Spaces

I went briefly over the spaces earlier, but I want to cover them again. What with Baffled being as simple a game as it is, the main element of gameplay (board spaces) are an integral part of any strategies or plays an opponent might want to try on. The nice thing about Baffled is that you are working even when it’s not your turn. Say another player swaps A and D, now you have to find a way to remember that change, which piece moved to which space, and which pieces were moved in the first place! It’s not all hard work though; when another player is head-scratching over a tricky symbol and pulls off one of the covers to see if they were correct, you’ve all learnt something whether your opponent got it right or wrong (though incorrect answers from other players are always a bonus!).

Some of the more complex spaces also open up some interesting possibilities too. One of my favourites is the ‘swap any’ space – if, for example, you knew that Frog was on A and Apple was on F, you could swap the two to make remembering easier. Or if your opponent has just swapped two round and left you confused, you can just swap them back! Other spaces have bonuses, like the four corner spaces requiring you to find three items in exchange for one of your lives back, or more interestingly, the ‘name two letters’ space, which when succeeded allows you to move an opponent to any space of your choosing. If your memory’s good enough, using these rewards wisely could allow you to cause serious problems for your opponents, especially if you’ve been cunning enough to figure out their weak-points…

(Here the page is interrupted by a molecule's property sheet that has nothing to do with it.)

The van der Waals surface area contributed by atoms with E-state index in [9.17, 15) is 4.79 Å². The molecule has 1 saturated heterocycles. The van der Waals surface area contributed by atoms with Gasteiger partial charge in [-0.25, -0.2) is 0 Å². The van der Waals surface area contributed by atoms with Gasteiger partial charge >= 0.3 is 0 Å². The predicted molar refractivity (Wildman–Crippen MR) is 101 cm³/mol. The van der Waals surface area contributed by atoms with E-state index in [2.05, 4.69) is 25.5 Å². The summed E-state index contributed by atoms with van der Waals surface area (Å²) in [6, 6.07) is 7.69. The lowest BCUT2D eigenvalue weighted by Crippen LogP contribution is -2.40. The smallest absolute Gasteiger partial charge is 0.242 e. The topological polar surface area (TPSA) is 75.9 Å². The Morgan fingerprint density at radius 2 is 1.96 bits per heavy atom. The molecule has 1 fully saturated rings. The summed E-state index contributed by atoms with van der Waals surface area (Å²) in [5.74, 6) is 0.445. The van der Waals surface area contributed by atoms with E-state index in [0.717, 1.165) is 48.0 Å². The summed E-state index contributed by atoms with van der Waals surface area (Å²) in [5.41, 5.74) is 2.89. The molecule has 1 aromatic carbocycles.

What’s Good?

There are so many things to love about Baffled! A big factor in my admiration for it is how refreshingly simple it is to play and learn. Lots of truly amazing games with lots of depth are great fun to play but require lots of homework and an equally ‘read-up’ and captivated group of players to enjoy. This simply isn’t the case with Baffled; while the strategic depth is still there, none of the extensive rules or difficult introductions are. Another honourable mention has to be Baffled’s application of memory into the game, which makes it unique since it’s not something you see an awful lot in board games today. It’s really nice to be able to play with such an interactive and tangible mechanic as this – it keeps the game fresh and means the player is always involved.

What Could Be Better?

Baffled is a special case, because some of the things that give the game its novelty also work to its detriment. Take its simplicity; the game is easy to introduce and learn, as well as being quick to play. The downside of this, however, is that more seasoned game-enthusiasts may see the game as being too shallow, and not having enough for them to sink their teeth into. Another issue – not one that affects my family personally, but one I can see posing a problem for some others – is that a game based mostly on having good memory could be very easy for some, and very tricky for others. There are ways around this, however; one way I’ve found is to increase the number of lives given to someone who might struggle, and likewise decrease the number of lives given to pros!

To Finish

I was desperate to write a review of Baffled, and I hope you can see why. I feel like games like this might not always get the recognition they deserve, whether that’s because they are seen as too simple, said to be very juvenile, or be based on a concept that doesn’t seem interesting enough to play. If there’s one thing I that I hope everyone can take away from this review, it’s that board-gaming isn’t about owning the most popular or expensive games, it’s about trying new things and spending time with the people you love. And with that heartfelt message out the way, go and give Baffled a try. You might just find a new favourite game!

Zatu Score

Rating

  • Artwork
  • Complexity
  • Replayability
  • Player Interaction
  • Component Quality

You might like

  • Quick to learn
  • Interesting and unique concept
  • Great for families

Might not like

  • Too simple for some
  • Memory angle may be hard to access for some
  • Gameboard is bumpy meaning tiles may be revealed as they are slid across